We’re about to find out, thanks to Detroit.

The Nuggets are trading Bol Bol to the Pistons for Rodney McGruder and a second-round pick.

Detroit is doing exactly what rebuilding teams should do —taking low-risk fliers on players with potential. Maybe this works out and we see Bol Bol can be a rotation player in the NBA, and perhaps we learn he can’t, but at least he will get a shot. Detroit is pretty solid at center — Isaiah Stewart, Kelly Olynyk (out with a sprained knee) and rookie Luka Garza — but this is a low-risk play by the Pistons.

Bol Bol is on an expiring contract and he becomes a restricted free agent next summer. The Pistons get a close look at him and then make their call next offseason.

The Nuggets are expected to waive McGruder to create a roster spot heading to the trade deadline. The second-round pick is reportedly Brooklyn’s for 2022, which belongs to Detroit, but will be late in the second round.

Highlight of the night: Cam Thomas with the OT game-winner for Nets

As he should, Steve Nash drew up a final play of overtime for Kevin Durant. It was a 1-4 flat — Durant with the ball out top, every other Net close to the baseline — but when Cam Thomas’ man doubled Durant, the rookie cut to the open space, got the pass, put it on the floor when Jakob Poeltl closed out, got in the lane and drained a difficult floater for the game-winner.

Last night’s scores:

Brooklyn 121, San Antonio 119 (OT)
LA Clippers 106, Atlanta 93
Washington 102, Orlando 100
Toronto 105, New Orleans 101
Minnesota 141, Houston 123
Denver 99, Oklahoma City 95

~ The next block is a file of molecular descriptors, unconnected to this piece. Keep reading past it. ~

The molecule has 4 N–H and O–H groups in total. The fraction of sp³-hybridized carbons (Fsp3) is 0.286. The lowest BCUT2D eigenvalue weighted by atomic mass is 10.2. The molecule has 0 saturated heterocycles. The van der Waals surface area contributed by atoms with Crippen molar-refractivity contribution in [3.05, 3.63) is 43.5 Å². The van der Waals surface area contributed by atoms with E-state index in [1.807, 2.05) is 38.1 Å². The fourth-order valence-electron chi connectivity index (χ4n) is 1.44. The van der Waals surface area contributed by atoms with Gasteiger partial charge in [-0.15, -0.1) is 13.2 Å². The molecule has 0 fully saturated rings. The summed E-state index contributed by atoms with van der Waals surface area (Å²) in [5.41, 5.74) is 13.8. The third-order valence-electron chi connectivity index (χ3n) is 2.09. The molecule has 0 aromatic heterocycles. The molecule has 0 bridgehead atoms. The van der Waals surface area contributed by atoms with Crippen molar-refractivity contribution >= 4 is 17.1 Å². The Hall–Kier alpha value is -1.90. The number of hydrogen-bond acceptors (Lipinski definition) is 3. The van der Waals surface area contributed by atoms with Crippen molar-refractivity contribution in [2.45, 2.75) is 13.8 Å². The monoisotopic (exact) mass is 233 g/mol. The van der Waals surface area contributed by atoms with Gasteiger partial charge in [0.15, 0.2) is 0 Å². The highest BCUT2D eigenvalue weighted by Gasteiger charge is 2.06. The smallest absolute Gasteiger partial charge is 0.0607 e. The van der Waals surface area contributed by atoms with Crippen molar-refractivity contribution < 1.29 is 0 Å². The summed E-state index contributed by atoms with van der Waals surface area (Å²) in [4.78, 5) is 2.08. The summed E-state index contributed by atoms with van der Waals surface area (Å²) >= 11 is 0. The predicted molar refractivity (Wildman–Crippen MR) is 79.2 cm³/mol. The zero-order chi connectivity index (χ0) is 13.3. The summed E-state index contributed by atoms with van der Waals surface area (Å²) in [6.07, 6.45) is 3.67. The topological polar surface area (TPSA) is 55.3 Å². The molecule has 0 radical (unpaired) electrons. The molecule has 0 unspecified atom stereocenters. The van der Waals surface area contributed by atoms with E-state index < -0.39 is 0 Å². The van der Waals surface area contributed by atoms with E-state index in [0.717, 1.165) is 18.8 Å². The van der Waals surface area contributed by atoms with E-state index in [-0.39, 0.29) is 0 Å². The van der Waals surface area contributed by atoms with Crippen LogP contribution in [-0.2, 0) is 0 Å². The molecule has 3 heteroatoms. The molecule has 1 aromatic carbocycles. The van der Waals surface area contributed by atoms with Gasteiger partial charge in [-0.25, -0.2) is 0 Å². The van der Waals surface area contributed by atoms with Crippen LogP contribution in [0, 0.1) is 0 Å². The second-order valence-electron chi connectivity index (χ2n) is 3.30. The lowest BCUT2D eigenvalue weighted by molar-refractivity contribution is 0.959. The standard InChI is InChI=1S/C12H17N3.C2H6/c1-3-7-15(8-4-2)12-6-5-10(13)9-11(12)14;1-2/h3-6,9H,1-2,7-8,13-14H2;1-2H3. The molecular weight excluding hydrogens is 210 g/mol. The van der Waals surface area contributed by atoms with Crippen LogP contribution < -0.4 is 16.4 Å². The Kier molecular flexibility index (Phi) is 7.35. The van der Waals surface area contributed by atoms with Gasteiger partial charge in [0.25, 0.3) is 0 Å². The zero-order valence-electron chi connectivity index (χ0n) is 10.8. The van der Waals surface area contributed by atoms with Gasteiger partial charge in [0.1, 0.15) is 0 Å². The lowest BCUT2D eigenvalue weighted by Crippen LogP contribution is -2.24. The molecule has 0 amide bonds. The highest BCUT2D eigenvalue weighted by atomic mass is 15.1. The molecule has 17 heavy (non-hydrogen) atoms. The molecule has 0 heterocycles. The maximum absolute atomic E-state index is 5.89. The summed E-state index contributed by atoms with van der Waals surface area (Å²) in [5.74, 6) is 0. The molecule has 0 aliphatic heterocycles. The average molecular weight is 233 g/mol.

Dallas 113, Chicago 99
Golden State 96, Cleveland 82
Portland 103, Sacramento 88
Memphis 127, LA Lakers 119

Lillard poised to pass Drexler as Trail Blazers all-time leading scorer

2022-23 Portland Trail Blazers Media Day
Sam Forencich/NBAE via Getty Images

Damian Lillard could have done what a lot of NBA stars have done — what a lot of them told him to do while recruiting him — and has chosen to stay in Portland. He wants to be remembered as the greatest Trail Blazer ever.

One good way to do that: Become the franchise’s all-time leading scorer. Sometime around Thanksgiving or a little after, Lillard will do just that, passing Hall of Famer Clyde Drexler and his 18,040 points (Lillard is 531 back).

Chris Haynes of Yahoo Sports spoke to Lillard about when he knew the record was within reach, during Trail Blazers training camp in Santa Barbara, California (go Gauchos!). It was when Lillard got to 10,000 points.

“I was like, ‘Damn, I got 10,000 already?’ ” Lillard told Yahoo Sports he recalled at the time. “It was my sixth season in the league. That’s when I started thinking, if I could be consistent, I could score into the high 20,000-point range. As a scorer, 20,000 points is always looked at as a special mark. From that moment, I knew it was possible, but it’s also when I first researched Clyde Drexler’s [scoring] record with the team.”

Drexler is good with being passed by Lillard.

“You and I know records are made to be broken, but I can’t think of a better player or person to break the record than Dame,” Drexler told Yahoo Sports. “He exemplifies being a team player and going about his business in a professional way. I have nothing but admiration and respect for him. When he comes close to getting the record, and if our schedules align, I would love to be there to help out in any way I can. That’s a nice milestone to achieve. I am looking forward to him accomplishing that.”

Lillard is on a lot of front office people’s watch list this season, as in “how long before he is unhappy and asks for a trade?” The thing is, Lillard has been on that list for years and he keeps choosing Portland — he isn’t looking to leave. Of course, the $120 million extension and a retooling of the roster around him helped with that decision, but Lillard always had other options if he wanted them (and at times it felt like he would take them).